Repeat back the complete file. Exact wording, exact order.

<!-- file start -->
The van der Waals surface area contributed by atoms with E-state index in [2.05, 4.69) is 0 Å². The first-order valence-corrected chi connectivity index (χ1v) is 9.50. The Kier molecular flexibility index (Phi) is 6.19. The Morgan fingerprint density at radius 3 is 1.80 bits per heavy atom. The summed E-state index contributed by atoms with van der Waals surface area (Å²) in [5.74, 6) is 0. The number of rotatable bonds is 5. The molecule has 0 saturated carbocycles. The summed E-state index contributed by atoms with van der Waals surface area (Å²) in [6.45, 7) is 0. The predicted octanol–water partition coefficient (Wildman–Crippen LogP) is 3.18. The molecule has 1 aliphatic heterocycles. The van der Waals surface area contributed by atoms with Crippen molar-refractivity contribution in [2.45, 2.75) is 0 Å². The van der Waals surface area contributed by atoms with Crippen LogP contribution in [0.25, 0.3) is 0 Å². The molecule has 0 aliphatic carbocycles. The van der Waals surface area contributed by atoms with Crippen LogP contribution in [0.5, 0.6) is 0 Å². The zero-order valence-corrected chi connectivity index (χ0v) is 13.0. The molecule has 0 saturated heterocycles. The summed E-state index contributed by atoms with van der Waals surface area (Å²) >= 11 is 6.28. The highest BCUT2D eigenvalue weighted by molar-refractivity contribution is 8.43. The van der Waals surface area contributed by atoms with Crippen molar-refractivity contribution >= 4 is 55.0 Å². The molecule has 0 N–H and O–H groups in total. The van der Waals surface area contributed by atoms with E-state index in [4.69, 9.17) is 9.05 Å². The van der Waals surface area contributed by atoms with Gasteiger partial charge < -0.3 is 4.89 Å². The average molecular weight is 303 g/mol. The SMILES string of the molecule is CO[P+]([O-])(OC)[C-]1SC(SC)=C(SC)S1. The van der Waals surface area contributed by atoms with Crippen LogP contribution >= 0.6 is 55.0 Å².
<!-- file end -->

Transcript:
The van der Waals surface area contributed by atoms with E-state index in [2.05, 4.69) is 0 Å². The first-order valence-corrected chi connectivity index (χ1v) is 9.50. The Kier molecular flexibility index (Phi) is 6.19. The Morgan fingerprint density at radius 3 is 1.80 bits per heavy atom. The summed E-state index contributed by atoms with van der Waals surface area (Å²) in [5.74, 6) is 0. The number of rotatable bonds is 5. The molecule has 0 saturated carbocycles. The summed E-state index contributed by atoms with van der Waals surface area (Å²) in [6.45, 7) is 0. The predicted octanol–water partition coefficient (Wildman–Crippen LogP) is 3.18. The molecule has 1 aliphatic heterocycles. The van der Waals surface area contributed by atoms with Crippen molar-refractivity contribution in [2.45, 2.75) is 0 Å². The van der Waals surface area contributed by atoms with Crippen LogP contribution in [0.25, 0.3) is 0 Å². The molecule has 0 aliphatic carbocycles. The van der Waals surface area contributed by atoms with Crippen LogP contribution in [0.5, 0.6) is 0 Å². The zero-order valence-corrected chi connectivity index (χ0v) is 13.0. The molecule has 0 saturated heterocycles. The summed E-state index contributed by atoms with van der Waals surface area (Å²) >= 11 is 6.28. The highest BCUT2D eigenvalue weighted by molar-refractivity contribution is 8.43. The van der Waals surface area contributed by atoms with Crippen molar-refractivity contribution >= 4 is 55.0 Å². The molecule has 0 N–H and O–H groups in total. The van der Waals surface area contributed by atoms with E-state index in [4.69, 9.17) is 9.05 Å². The van der Waals surface area contributed by atoms with Gasteiger partial charge < -0.3 is 4.89 Å². The average molecular weight is 303 g/mol. The SMILES string of the molecule is CO[P+]([O-])(OC)[C-]1SC(SC)=C(SC)S1. The van der Waals surface area contributed by atoms with Crippen LogP contribution >= 0.6 is 55.0 Å².